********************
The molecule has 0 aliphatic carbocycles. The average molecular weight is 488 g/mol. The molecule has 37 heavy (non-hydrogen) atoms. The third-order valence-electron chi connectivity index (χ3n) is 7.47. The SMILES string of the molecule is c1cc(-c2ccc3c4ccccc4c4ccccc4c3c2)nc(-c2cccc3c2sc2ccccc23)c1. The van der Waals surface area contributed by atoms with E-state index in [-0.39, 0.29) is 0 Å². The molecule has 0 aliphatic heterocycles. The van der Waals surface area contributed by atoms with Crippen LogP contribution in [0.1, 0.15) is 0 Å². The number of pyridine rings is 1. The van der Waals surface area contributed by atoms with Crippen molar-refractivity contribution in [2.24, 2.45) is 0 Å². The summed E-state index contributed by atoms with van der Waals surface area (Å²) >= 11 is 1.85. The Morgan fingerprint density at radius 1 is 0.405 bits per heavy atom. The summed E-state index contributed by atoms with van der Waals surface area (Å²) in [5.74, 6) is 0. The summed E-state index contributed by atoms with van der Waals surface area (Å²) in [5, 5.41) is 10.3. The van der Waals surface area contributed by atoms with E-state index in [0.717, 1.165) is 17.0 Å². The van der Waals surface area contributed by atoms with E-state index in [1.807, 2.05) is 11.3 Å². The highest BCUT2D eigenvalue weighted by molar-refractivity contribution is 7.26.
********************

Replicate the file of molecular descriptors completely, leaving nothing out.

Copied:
The molecule has 0 aliphatic carbocycles. The average molecular weight is 488 g/mol. The molecule has 37 heavy (non-hydrogen) atoms. The third-order valence-electron chi connectivity index (χ3n) is 7.47. The SMILES string of the molecule is c1cc(-c2ccc3c4ccccc4c4ccccc4c3c2)nc(-c2cccc3c2sc2ccccc23)c1. The van der Waals surface area contributed by atoms with E-state index in [-0.39, 0.29) is 0 Å². The molecule has 0 aliphatic heterocycles. The van der Waals surface area contributed by atoms with Crippen LogP contribution in [0.1, 0.15) is 0 Å². The number of pyridine rings is 1. The van der Waals surface area contributed by atoms with Crippen molar-refractivity contribution in [2.24, 2.45) is 0 Å². The summed E-state index contributed by atoms with van der Waals surface area (Å²) >= 11 is 1.85. The Morgan fingerprint density at radius 1 is 0.405 bits per heavy atom. The summed E-state index contributed by atoms with van der Waals surface area (Å²) in [5.74, 6) is 0. The summed E-state index contributed by atoms with van der Waals surface area (Å²) in [5, 5.41) is 10.3. The van der Waals surface area contributed by atoms with E-state index in [0.717, 1.165) is 17.0 Å². The van der Waals surface area contributed by atoms with E-state index in [1.807, 2.05) is 11.3 Å². The highest BCUT2D eigenvalue weighted by molar-refractivity contribution is 7.26.